Pitch: Multi-statement if/switch/do expressions

I wanted to try do-expressions, but cannot find the proposal on Swift Evolution, and adding -enable-experimental-feature DoExpressions to the Swift build flags (in Xcode) doesn't work (the project doesn't compile, as the flag isn't recognized).

I have Swift 5.9.2. Does anyone know what I'm doing wrong?

You can grab a nightly compiler snapshot from Swift.org - Download Swift that has the experimental feature implemented.

1 Like

Thank you, @Joe_Groff. Much appreciated.

IMO, any expression that must use then at least once should be required to use then consistently throughout the expression:

let width = switch scalar.value {
    case 0..<0x80: then 1
    case 0x80..<0x0800: then 2
    case 0x0800..<0x1_0000: then 3
    default: 
      log("this is unexpected, investigate this")
      then 4
}

You'd still be able omit then when every branch contained a single expression, so this would be ok:

let width = switch scalar.value {
    case 0..<0x80: 1
    case 0x80..<0x0800: 2
    case 0x0800..<0x1_0000: 3
    default: 4
}

But then you run into a similar problem to the one that current switch expressions have (in that you need to refactor to add a single log statement). In this case it's almost worse cause you have to touch every branch of the switch expression just to add a single log statement (which you can at least avoid with the somewhat messy immediately-invoked closure workaround). Switches can have a lot of cases, especially in situations where switch expressions make a big difference.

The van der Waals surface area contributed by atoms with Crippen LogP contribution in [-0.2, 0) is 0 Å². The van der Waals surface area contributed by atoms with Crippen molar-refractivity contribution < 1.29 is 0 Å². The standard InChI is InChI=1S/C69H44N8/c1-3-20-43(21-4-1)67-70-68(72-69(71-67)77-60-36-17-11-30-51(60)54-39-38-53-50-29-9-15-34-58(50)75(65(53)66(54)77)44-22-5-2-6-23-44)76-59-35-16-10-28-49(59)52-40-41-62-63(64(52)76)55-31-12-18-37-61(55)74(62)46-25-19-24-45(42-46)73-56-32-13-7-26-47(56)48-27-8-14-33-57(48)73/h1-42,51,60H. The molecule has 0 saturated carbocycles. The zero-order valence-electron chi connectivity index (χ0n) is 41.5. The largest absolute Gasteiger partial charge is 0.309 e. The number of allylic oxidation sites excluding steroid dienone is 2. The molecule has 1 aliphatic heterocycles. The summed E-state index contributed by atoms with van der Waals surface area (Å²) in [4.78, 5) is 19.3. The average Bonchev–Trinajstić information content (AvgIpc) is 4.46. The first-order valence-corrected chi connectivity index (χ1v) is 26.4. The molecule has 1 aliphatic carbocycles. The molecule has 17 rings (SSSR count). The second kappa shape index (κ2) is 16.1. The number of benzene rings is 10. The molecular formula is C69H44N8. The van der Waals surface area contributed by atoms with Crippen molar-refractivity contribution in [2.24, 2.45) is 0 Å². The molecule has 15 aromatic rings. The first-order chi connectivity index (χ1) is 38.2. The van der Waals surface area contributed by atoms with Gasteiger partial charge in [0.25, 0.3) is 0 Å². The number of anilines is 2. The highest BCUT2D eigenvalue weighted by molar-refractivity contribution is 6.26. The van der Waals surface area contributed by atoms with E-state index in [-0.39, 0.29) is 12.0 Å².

3 Likes

You're right. I stand corrected.

1 Like

I'm thinking that Xcode could issue a yellow warning and
offer to fix it for us by adding the keywords that are missing.
The longer the keyword, the more dramatic the change of
appearance would be to an extensive switch.

The question then is if we want a sudden change of
appearance just because of a single log addition.

A quick addition to this everlasting thread: "emit" instead of "then" would look more appropriate:

let width = if scalar.value == 0x80 { 42 } else {
    log("this is unexpected, investigate this")
    emit 24
}

That is if we decide to not to use the bare last expression rule.

5 Likes

Doesn't requiring the keyword on every case just because one case needs it defeat the purpose of using a switch expression over a switch statement?

If you're going to have to add a then value to the end of every case the moment you do it in one case then you might as well just replace:

let width = switch scalar.value {
    case 0..<0x80: then 1
    case 0x80..<0x0800: then 2